Contracts are legally binding agreements between two or more parties, and are at the centre of every professional relationship. Whether it’s a renewal, lease agreement, or a new sales deal, a contract will set the conditions and agree on terms for the parties involved.
Whether a contract is 200 pages or ten pages, to be a legally binding agreement, it must contain these six essential elements:
When all six elements are met, the agreement becomes legally binding. If even one element is missing, the contract may not be enforceable.
All contracts start with an offer. One party requires something from the other. The other party has the resources to fulfil it for an exchange in value. This results in ‘the offer’, which defines the responsibilities of each party. For example, Party A agrees to pay £500pm to Party B for renting office space. A contract offer does not exist until the requesting party has received it.
The second element of a contract is acceptance. The definition of contract acceptance has long been disputed, but formally, a contract is considered to have been accepted when it has been signed. Any conditional acceptance or the negotiation of additional terms is a counter-offer, which is seen as a rejection of the original agreement as it starts the process again.
For a contract to be legally binding, both parties must know that they are entering into a new agreement. Sometimes termed a meeting of the minds, the parties must come together, recognise that the contract exists and agree to be bound by the contractual obligations.
If awareness cannot be established, then the contract can be voided. If a party signs the contract under duress or can prove fraud, misinterpretation or undue influence, the contract is rendered invalid.
The purpose of a contract is based on what it provides. For contractual purposes, contracts are not considered binding unless something of value is exchanged between the parties. Property, services, and insurance are all considered contractual considerations.
It's important to remember that there doesn’t need to be an exchange of money for contractual consideration to be valid. Although, a one-off or recurring payment is classed as a consideration.
Contracts can be daunting, especially when signing on behalf of a company. That’s why only parties that can demonstrate legal capacity before they sign enter a new contract. Legal capacity is when the parties indicate that they understand the contract's obligations, terms, and consequences before they sign.
If it is found that a party lacks the capacity, the contract will be void. Instances of lacking capacity are if the signing parties are considered minors, under the influence of drugs or alcohol, or if the contract was signed under threats.
All contracts are subject to the laws of the jurisdiction in which they are signed and must abide by these to justify sufficient legality. However, in the US, federal and state laws are not always aligned; in that circumstance, the clause of the US Constitution will be the leading authority.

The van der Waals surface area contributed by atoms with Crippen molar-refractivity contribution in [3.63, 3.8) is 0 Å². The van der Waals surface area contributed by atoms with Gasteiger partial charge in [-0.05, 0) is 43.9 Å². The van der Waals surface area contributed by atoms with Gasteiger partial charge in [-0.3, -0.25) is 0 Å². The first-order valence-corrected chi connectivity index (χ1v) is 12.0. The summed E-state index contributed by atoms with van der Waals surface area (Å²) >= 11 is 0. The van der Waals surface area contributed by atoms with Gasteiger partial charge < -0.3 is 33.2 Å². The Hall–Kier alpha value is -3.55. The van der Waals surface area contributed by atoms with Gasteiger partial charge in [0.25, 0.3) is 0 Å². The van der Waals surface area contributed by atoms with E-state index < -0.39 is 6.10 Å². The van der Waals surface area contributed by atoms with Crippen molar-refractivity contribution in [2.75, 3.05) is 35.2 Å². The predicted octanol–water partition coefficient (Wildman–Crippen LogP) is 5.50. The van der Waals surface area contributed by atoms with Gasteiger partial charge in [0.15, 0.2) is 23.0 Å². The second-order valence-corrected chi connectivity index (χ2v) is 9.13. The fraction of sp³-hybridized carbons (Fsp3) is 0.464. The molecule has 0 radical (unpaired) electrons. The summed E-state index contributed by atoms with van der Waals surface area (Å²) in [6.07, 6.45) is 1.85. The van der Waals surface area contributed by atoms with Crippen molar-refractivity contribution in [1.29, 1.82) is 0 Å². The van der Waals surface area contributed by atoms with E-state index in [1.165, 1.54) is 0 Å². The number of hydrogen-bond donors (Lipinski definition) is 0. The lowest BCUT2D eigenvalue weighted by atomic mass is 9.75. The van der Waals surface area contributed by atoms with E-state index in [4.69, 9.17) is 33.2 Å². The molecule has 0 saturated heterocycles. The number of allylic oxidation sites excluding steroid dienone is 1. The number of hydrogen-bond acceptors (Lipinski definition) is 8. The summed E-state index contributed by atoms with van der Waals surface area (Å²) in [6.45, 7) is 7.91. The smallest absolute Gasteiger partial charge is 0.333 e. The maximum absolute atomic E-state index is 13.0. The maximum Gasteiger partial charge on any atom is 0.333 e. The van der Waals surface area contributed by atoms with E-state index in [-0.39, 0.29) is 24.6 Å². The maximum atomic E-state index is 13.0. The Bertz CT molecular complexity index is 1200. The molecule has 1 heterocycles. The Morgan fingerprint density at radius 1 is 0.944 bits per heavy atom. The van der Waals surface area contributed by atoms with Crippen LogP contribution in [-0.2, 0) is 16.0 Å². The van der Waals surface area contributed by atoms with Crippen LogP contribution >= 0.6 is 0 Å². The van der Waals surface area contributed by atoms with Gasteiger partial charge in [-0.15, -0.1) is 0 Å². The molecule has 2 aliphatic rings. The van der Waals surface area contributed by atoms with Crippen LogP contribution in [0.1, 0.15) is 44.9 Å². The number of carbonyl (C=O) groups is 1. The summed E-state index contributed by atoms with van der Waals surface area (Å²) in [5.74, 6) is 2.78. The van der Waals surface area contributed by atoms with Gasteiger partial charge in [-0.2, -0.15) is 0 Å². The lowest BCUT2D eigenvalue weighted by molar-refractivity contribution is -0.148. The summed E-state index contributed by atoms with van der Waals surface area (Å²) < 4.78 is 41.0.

Contracts govern businesses, and much of their potential revenue is driven by signed contracts. That's why more companies are investing in their contract processes - to ensure that every contract reaches its maximum potential and can be implemented without complications.
Only some contracts are enforceable, however. Even contracts written in legal jargon may not be valid in court.
Enforcing a contract comes down to six key elements: offer, acceptance, awareness, consideration, capacity, and legality. If a contract lacks any of these elements, you may not have the legal right to enforce it.
In the commercial world, there are several classifications of contracts. Here, we've listed the most common:
Contact action refers to any oral or written contract with a direct action resulting from purchasing goods or services between parties.
A written contract is a document that defines what the parties can and cannot do within their commercial relationship. These legally binding contracts establish a set of agreed terms & conditions and an approved set of obligations.
Today, action is only taken in business if there is some form of a written agreement. But an oral contract (or a verbal contract) is still valid with some exceptions, such as agreements involving guarantees. The critical difference between a written and an oral contract is highlighted by how easy it is for a claimant to prove the contract's terms.
Step one is to understand when a contract is legally enforceable and what comprises an enforceable contract. Businesses across the globe are turning to digital contracting tools like Summize to help with this problem.
Summize is a game-changer for businesses that work with contracts. Created by legal and SaaS professionals, Summize exists to optimise your contract lifecycle, ensuring that every contract you create and sign is enforceable. Unlike other contract lifecycle management technology, we focus on three core elements - create, manage, and review.
Firstly, Summize automatically extracts and summarises content from your contracts, making the valuable data accessible with actionable tasks. Secondly, our intelligent automation makes workflows simpler and smarter across the business. Our Teams or Slack chatbot for business users is the digital legal front door, enabling self-help, more streamlined contract processes, and better collaboration.
Finally, our powerful data engine gives access to better decision-making and actionable insights summarising risk and potential cost savings while accelerating revenue opportunities. We exist to simplify and accelerate the entire contract lifecycle without replacing existing ways of working. That's why it's digital contracting, done differently.
Why not book a demo today?